June 22, 2012
The decline in the average and median age of commercial jets that are being retired is having an impact on aircraft valuations and financing, as well as spare parts suppliers, aviation industry observers and participants say.
“I would expect to see useful economic life and residual values reduced on certain aircraft types, primarily Boeing and Airbus narrowbodies,” says Owen Geach, commercial director for the International Bureau of Aviation, a global, U.K.-based aviation consultancy and aircraft appraisal company.
It probably will take another year, however, before the main appraisers have a more conclusive idea on where those values will end up, he adds.
That also affects who is willing to finance the acquisition of the younger used jets.
Export credit agencies have an incentive to help with financing if it helps sales of new aircraft made by a home country manufacturer, but no such motivation exists for used aircraft. Sellers of used aircraft may need to step up their efforts even more to find airlines that are cash-rich enough to buy them because fewer banks and leasing companies will be willing to finance or acquire them, Geach says.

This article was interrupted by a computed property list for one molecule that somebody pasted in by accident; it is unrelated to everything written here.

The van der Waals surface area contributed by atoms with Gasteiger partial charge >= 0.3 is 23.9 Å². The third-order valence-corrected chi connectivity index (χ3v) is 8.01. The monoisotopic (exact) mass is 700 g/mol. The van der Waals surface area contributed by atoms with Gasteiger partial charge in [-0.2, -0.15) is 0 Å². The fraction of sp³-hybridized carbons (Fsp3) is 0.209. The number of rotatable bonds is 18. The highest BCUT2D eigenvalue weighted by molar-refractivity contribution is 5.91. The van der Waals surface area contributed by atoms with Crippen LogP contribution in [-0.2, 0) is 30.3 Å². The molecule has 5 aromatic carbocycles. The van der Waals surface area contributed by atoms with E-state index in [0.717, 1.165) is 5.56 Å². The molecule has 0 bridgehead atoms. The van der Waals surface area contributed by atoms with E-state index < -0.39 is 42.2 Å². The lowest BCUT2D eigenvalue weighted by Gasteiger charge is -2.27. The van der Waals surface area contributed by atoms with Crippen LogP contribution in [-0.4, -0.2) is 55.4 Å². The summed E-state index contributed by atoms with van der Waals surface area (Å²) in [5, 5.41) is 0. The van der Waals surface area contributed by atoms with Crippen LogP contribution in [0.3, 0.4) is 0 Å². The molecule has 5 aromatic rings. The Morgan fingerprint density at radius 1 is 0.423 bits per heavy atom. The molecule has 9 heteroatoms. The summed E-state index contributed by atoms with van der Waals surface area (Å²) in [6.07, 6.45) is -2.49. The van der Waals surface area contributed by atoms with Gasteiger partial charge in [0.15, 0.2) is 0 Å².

Lessors also could be impacted. Geach says lease rates for Airbus A319s have fallen to less than $150,000 per month for some of the older aircraft, with pre-2005 aircraft under the most pricing pressure. Lease rates for A340-300s, he says, have dropped as low as $160,000 per month.
“The great evolution is getting the ownership of aging used jets to somebody else’s balance sheet,” says Fairfax, Va.-based Teal Group aviation analyst Richard Aboulafia, citing a conflict between “uninspiring” airline traffic numbers and high production rates for new aircraft by manufacturers such as Airbus and Boeing.
Conversely, Aboulafia notes, there is a school of thought that warns a reversal of the trend could cause problems for Airbus and Boeing.